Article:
Predicting cancer in organ transplant patients is the goal of Wright State University business major Christopher Broach, the recipient of a prestigious scholarship that will help him pursue it.
Broach is a Louis Stokes Alliance for Minority Participation (LSAMP) scholar, the beneficiary of a National Science Foundation-funded program that supports historically underrepresented students in the STEM fields.
The LSAMP Leadership and Academic Enhancement Program is named in honor of late Ohio Congressman Louis Stokes and has been active at Wright State since 2014. Enrollment is reserved for select and highly committed students.
“It’s an important award, a recognition,” said Broach, who majors in management information systems at the Raj Soin College of Business.
He said the scholarship will enable him to give greater focus to his organ transplant project.
“When somebody receives an organ from somebody, there is this chance they can develop cancer. It’s an issue,” he said. “It’s a pretty significant problem to address.”
Broach will look at all of the variables involved with organ donors, organ recipients and the organ transplant process.
“We are trying to determine which ones are going to tell us they might cause cancer,” he said. “We are trying to build predictive models that will give us a number.”
Broach is collaborating with Amir Zadeh, Ph.D., associate professor of management information systems, and biomedical experts to figure out which organ to scrutinize the most.
“I think we’re going to get at minimum great insight into what causes a cancer, which variables aren’t factors, things you can totally dismiss, and things that absolutely need attention,” he said.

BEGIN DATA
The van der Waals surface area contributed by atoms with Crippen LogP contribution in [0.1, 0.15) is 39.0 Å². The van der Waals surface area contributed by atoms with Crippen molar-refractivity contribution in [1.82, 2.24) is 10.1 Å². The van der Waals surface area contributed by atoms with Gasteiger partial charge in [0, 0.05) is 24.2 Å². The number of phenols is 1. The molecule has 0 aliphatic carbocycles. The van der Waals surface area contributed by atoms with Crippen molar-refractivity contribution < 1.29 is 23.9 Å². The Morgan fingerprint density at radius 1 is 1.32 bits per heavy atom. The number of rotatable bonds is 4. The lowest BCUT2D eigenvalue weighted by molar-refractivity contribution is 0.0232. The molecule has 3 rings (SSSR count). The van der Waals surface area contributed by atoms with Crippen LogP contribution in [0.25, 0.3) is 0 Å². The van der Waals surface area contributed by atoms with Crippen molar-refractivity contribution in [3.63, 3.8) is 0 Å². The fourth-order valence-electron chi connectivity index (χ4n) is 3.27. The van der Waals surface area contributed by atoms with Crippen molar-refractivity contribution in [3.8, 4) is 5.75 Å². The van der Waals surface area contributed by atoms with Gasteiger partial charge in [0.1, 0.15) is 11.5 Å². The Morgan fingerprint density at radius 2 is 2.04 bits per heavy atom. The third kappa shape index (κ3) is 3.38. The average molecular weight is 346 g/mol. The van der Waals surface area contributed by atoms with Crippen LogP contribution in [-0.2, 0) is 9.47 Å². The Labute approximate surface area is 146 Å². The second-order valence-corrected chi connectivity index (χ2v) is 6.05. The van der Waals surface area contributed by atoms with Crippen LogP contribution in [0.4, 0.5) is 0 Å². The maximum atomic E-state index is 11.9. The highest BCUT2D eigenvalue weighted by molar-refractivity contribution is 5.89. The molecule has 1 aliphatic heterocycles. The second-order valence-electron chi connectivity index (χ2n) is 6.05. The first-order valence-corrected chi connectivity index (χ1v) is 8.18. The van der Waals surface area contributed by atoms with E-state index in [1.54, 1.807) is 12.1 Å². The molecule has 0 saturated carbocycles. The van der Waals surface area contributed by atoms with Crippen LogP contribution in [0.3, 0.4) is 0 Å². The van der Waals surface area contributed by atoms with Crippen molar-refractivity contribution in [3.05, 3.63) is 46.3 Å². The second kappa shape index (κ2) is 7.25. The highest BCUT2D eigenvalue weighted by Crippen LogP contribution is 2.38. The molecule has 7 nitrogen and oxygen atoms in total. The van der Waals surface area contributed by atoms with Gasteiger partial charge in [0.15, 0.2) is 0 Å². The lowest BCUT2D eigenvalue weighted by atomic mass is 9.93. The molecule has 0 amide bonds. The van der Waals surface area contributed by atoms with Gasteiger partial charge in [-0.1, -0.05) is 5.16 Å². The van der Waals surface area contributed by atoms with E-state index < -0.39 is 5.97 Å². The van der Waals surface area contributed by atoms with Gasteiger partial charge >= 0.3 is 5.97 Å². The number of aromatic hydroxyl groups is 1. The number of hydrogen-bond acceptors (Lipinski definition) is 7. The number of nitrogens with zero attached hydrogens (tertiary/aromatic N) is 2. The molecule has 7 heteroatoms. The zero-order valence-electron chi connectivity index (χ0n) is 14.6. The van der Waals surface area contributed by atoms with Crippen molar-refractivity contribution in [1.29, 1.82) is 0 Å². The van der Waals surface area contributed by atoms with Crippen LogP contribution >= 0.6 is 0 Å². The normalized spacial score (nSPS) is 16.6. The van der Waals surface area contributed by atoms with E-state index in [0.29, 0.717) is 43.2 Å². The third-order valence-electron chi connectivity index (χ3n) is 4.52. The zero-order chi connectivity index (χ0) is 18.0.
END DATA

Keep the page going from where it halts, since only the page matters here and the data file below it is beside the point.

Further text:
Zadeh said Wright State has some brilliant students and Broach is one of them.
“Chris is hardworking and passionate about research,” said Zadeh. “His research on developing machine-learning prediction models for organ transplantation can have potential to improve post-transplantation survival rates.”
Broach grew up in Dayton. After graduating in 2014 from the David H. Ponitz Career Technology Center, where he studied biotechnology, he spent four years in the U.S. Air Force, where he was a nuclear weapons technician stationed in Minot, North Dakota.
“I dealt with the missiles and warheads and equipment,” he said.
“My passion is with business,” he said. “MIS stuck out because it seemed fairly technical, working with a lot of different software, some light programming. When you have skills like that, it’s pretty valuable.”
The Management Information Systems program is designed for students looking to work in businesses, nonprofits and government agencies increasingly relying on data to drive decision-making and increase productivity.
The organ transplant numbers turned up by Broach will be crunched at the college’s Data Analytics and Visualization Environment, or DAVE lab, in Rike Hall.
The 1,000-square-foot lab, which features a mini supercomputer as well as visualization software, is used to teach students business analytics. Students acquire data from multiple sources, collect it in a single location, select the relevant information and then use software tools to analyze it and find meaningful and useful knowledge.
This summer, Broach will begin an internship at Wright-Patterson Air Force Base working in data management at the Life Cycle Management Center, which is charged with managing weapon systems from their inception to retirement. He hopes it will turn into a full-time job after he graduates in the spring of 2023.
However, Broach also is hopeful that his organ transplant project will have professional implications.
“This is a whole new world I’m stepping into,” he said. “There could be a lot of great career opportunities.”